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Healthy protein recommendations

Recommendations around protein consumption for cardiovascular health and lipid management and the evidence behind them.

  • Eat a wide variety of plant proteins including beans, pulses, nuts and seeds
  • Aim for two servings of fish a week, one of which should be oily[i]
  • Modest amounts of unprocessed red meat and chicken can be included as part of a heart healthy eating pattern, but preference is for fish and plant proteins as the beneficial sources of protein
  • If unprocessed red meat is consumed, no more than 500g cooked weight/ week[i]
  • Avoid processed meats such as sausages, bacon, cured meats and reformed meat products[i]
  • Eggs, as part of a diet low in saturated fat, can be included in a heart healthy eating pattern. For people with FH, or individuals at high risk of Cardiovascular Disease (CVD), the cholesterol content of eggs needs to be considered[ii],[iii]

[i] PHE, Eatwell Guide, accessed
[ii] NICE guidance (CG71) Familial hypercholesterolaemia: identification and management
[iii] NICE guidance [CG181] Cardiovascular disease: risk assessment and reduction, including lipid modification

While heart-healthy eating patterns do not rely on one type of food or nutrient to promote heart health, the aim is to shift the overall balance of saturated fat to unsaturated fat. As part of this eating pattern, the consensus of advice is to encourage more plant proteins in favour of animal proteins.

Mechanisms of meat and plant proteins on lipids

Red and processed meats are key sources of saturated fat in the UK diet (providing around a quarter of total saturated fat intake in adults). Saturated fat is the dietary factor with the greatest impact on LDL-C. Replacing unprocessed and processed meat with fish and plant proteins can help to reduce saturated fat intake.

Average adult (19-64 years) meat intakes in the UK is 62g per day, although, there is a significant range in intakes[i].

Diets based predominantly on plant-based proteins such as beans, pulses and nuts have a much more rounded nutrition profile compared with animal proteins: lower in saturated fat and energy density whilst providing unsaturated fat and fibre[ii],[iii],[iv]. These nutritional attributes have been associated with cardiovascular health benefits.

[i] PHE. 2018. hiips://
[ii] Rizzo NS, Jaceldo-Siegl K, Sabate J, Fraser GE (2013) Nutrient profiles of vegetarian and nonvegetarian dietary patterns. J Acad Nutr Diet. 113(12):1610-9. doi: 10.1016/j.jand.2013.06.349.
[iii] Sobiecki JG, Appleby PN, Bradbury KE, Key TJ (2016) High compliance with dietary recommendations in a cohort of meat eaters, fish eaters, vegetarians, and vegans: results from the European Prospective Investigation into Cancer and Nutrition-Oxford study. Nutr Res.36(5):464-77. doi: 10.1016/j.nutres.2015.12.016. Epub 2016 Jan 6.
[iv] Clarys P, Deliens T, Huybrechts I, et al (2014) Comparison of nutritional quality of the vegan, vegetarian, semi-vegetarian, pesco-vegetarian and omnivorous diet. Nutrients. 6(3):1318-32. doi: 10.3390/nu6031318.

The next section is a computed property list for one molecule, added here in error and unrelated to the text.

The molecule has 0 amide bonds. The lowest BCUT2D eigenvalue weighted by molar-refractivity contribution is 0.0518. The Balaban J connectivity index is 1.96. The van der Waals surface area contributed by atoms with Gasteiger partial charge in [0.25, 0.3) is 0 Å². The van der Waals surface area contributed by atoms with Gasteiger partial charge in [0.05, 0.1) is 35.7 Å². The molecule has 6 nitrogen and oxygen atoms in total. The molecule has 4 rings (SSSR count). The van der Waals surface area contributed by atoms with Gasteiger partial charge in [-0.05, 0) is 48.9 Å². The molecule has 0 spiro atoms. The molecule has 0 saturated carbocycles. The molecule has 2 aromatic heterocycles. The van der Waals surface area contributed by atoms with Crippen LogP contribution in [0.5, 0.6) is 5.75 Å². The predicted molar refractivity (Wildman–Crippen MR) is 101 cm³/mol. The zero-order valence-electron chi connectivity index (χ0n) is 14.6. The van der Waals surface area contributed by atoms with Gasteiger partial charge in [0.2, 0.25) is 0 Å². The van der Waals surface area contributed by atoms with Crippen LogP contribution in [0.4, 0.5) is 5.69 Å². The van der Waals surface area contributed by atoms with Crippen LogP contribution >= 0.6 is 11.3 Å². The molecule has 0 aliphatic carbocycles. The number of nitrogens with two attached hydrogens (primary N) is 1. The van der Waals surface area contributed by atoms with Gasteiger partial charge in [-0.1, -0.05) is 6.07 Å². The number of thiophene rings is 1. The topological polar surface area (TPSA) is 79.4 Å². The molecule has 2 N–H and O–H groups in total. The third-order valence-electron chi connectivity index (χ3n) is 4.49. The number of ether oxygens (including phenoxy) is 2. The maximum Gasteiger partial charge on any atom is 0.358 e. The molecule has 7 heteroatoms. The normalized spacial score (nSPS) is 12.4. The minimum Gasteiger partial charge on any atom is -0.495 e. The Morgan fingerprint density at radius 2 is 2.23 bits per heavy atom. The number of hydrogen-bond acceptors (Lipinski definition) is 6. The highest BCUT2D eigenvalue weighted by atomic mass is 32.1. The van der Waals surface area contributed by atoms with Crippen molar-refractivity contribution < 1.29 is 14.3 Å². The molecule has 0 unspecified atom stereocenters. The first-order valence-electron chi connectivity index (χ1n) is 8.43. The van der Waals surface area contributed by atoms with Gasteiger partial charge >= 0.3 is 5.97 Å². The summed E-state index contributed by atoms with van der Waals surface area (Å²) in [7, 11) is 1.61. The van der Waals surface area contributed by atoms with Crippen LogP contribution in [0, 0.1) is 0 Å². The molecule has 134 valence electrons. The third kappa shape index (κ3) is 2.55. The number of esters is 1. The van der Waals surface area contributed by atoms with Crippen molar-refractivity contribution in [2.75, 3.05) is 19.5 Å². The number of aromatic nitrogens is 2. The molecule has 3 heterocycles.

Nutrients in meat

Red unprocessed meat can provide a source of protein, iron, zinc and Vitamin B12. Concern is raised, often in the media, that reducing red meat intakes may potentially result in a deficiency of these nutrients. However, this is unfounded. Evidence based dietary guidelines that recommend consuming only modest amounts of red meats as part of an overall diet rich in a wide variety of plant foods have shown to be nutritionally adequate[i]

For those who wish to cut out meat, or all animal foods, from their diet, additional advice from a qualified nutrition professional may be needed to ensure their diet is nutritionally adequate. The British Dietetic Association has more information on how to achieve a nutritionally adequate plant-based diet. 

[i] Scarborough P, Kaur A, Cobiac L, et al (2016) Eatwell Guide: modelling the dietary and cost implications of incorporating new sugar and fibre guideline sBMJ Open 6:e013182. doi: 10.1136/bmjopen-2016-013182

Plant-food sources of protein, iron, zinc and Vitamin B12

Learn more

In conclusion...

  • Based on the totality of evidence, important potential cardiovascular benefits can be achieved by replacing red meat with nuts, legumes, and other healthy plant proteins.
  • Unprocessed meat and poultry can be consumed as part of a heart healthy eating pattern that includes vegetables, fruits, legumes, wholegrains, fish, nuts, seeds and nontropical oils.
  • UK dietary guidelines recommend no more than 70g of cooked red meat/ day or 500g/ week.
  • Current guidelines are universal in recommending avoidance of processed meat.
  • Limiting meat encourages the use of other protein sources in meals, including beans, lentils, nuts, fish and seafood.
  • Eggs can be included in a heart healthy eating pattern, although high risk individuals may need to restrict eggs because of the cholesterol content.